For America, Life Was Cheap in VietnamRoundup: Talking About History
tags: atrocities, Vietnam War
OBITUARIES of Vo Nguyen Giap, the Vietnamese general who helped drive the American military from his country, noted, as The New York Times put it, that “his critics said that his victories had been rooted in a profligate disregard for the lives of his soldiers.”
The implication is that the United States lost the war in Vietnam because General Giap thought nothing of sending unconscionable numbers of Vietnamese to their deaths.
Yet America’s defeat was probably ordained, just as much, by the Vietnamese casualties we caused, not just in military cross-fire, but as a direct result of our policy and tactics. While nearly 60,000 American troops died, some two million Vietnamese civilians were killed, and millions more were wounded and displaced, during America’s involvement in Vietnam, researchers and government sources have estimated....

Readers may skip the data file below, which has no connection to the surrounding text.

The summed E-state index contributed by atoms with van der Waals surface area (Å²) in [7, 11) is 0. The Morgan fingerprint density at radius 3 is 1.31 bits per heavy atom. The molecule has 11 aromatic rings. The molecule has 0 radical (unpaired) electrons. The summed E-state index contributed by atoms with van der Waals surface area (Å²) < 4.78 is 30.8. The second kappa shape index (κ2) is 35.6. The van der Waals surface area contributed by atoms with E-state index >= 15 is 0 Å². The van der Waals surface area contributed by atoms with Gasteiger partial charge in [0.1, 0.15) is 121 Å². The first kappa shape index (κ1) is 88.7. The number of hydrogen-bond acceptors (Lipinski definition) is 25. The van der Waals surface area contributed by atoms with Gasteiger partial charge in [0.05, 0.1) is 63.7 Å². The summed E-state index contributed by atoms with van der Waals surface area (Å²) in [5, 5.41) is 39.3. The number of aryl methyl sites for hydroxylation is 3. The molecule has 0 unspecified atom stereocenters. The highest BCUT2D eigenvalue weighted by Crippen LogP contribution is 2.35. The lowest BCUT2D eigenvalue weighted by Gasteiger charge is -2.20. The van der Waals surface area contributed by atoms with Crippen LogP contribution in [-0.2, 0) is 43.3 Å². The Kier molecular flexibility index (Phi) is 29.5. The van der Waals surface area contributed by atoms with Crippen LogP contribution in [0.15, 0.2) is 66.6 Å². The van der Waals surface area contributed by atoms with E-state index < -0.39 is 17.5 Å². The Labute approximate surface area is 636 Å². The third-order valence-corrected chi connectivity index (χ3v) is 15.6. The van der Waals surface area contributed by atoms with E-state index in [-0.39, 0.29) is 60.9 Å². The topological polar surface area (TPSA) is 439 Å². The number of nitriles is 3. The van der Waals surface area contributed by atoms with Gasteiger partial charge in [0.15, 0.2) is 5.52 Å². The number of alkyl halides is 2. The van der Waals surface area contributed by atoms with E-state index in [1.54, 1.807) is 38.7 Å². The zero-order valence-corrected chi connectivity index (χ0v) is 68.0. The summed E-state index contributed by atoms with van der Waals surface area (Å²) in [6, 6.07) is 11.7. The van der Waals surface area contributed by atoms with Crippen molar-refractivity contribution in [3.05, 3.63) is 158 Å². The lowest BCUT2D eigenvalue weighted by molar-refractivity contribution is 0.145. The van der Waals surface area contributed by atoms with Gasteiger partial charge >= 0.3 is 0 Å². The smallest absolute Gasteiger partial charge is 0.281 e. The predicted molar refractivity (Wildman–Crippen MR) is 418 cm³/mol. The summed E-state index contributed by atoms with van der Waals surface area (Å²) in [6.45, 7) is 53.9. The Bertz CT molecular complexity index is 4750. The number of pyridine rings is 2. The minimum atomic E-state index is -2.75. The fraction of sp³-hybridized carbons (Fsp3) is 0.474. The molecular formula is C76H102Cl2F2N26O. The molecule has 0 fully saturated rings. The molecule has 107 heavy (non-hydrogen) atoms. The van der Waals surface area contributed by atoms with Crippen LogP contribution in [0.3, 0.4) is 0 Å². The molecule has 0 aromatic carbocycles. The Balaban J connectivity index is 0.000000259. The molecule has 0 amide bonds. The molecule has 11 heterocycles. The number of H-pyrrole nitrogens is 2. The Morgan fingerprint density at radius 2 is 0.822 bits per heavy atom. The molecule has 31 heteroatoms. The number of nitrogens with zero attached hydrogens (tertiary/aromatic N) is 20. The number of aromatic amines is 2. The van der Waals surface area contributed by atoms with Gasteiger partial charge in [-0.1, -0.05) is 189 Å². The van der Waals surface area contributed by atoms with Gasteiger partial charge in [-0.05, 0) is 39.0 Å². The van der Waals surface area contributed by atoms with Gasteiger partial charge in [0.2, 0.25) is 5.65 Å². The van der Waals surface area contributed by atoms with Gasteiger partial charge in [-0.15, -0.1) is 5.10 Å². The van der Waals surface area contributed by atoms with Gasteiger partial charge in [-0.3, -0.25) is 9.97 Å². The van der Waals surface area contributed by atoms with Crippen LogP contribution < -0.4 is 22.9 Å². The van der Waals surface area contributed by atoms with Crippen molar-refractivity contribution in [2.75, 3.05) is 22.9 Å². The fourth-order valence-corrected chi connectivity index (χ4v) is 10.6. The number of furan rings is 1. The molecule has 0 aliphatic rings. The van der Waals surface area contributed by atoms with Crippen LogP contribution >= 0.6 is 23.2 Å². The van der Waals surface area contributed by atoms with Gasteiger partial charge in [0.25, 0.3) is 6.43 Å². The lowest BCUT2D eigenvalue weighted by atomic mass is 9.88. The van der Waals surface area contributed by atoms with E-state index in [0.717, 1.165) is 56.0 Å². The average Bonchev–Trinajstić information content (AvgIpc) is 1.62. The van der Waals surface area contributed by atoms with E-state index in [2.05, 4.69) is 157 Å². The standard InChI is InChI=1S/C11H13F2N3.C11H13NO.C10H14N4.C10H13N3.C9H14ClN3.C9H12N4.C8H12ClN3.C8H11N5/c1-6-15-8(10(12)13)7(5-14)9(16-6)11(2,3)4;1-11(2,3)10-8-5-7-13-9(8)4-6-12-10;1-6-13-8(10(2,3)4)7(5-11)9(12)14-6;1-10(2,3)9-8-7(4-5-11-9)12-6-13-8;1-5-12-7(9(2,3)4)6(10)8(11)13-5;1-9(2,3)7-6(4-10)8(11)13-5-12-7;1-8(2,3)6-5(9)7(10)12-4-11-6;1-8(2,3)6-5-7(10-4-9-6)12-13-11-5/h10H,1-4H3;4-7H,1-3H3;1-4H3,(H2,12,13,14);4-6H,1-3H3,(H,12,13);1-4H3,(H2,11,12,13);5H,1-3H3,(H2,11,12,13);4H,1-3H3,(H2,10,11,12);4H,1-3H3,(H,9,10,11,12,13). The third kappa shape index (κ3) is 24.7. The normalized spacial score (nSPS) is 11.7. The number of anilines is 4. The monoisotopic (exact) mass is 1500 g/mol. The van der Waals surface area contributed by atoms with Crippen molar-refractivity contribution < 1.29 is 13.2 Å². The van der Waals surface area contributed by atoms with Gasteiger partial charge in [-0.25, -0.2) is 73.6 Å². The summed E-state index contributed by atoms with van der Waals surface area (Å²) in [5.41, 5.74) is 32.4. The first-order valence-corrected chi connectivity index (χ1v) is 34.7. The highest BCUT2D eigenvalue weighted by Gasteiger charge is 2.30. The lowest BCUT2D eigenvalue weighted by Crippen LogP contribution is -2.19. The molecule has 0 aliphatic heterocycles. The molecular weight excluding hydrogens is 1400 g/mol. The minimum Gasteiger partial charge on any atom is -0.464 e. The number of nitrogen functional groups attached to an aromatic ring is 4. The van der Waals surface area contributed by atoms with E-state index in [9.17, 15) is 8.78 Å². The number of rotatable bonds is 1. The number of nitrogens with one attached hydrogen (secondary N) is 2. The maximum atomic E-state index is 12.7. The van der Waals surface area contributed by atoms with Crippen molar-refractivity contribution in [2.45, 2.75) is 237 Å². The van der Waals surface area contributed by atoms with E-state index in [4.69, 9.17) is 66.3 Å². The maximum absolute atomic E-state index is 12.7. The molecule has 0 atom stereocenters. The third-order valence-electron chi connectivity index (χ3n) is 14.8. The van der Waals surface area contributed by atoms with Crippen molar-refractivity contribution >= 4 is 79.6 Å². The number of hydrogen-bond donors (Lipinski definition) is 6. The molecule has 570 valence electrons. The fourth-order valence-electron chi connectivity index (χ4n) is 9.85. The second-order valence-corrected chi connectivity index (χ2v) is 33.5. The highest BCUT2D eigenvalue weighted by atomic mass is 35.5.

comments powered by Disqus
- Historian David Trowbridge’s Clio app featured as a top humanities project in US
- Juan Cole says Israel is now openly embracing apartheid and racial supremacy
- Historians accuse Croatia of covering up World War II Crimes
- Waitman Wade Beorn: Historians can and should draw parallels between the 1930s and today
- "Never underestimate human stupidity," says historian Yuval Harari whose fans include Bill Gates and Barack Obama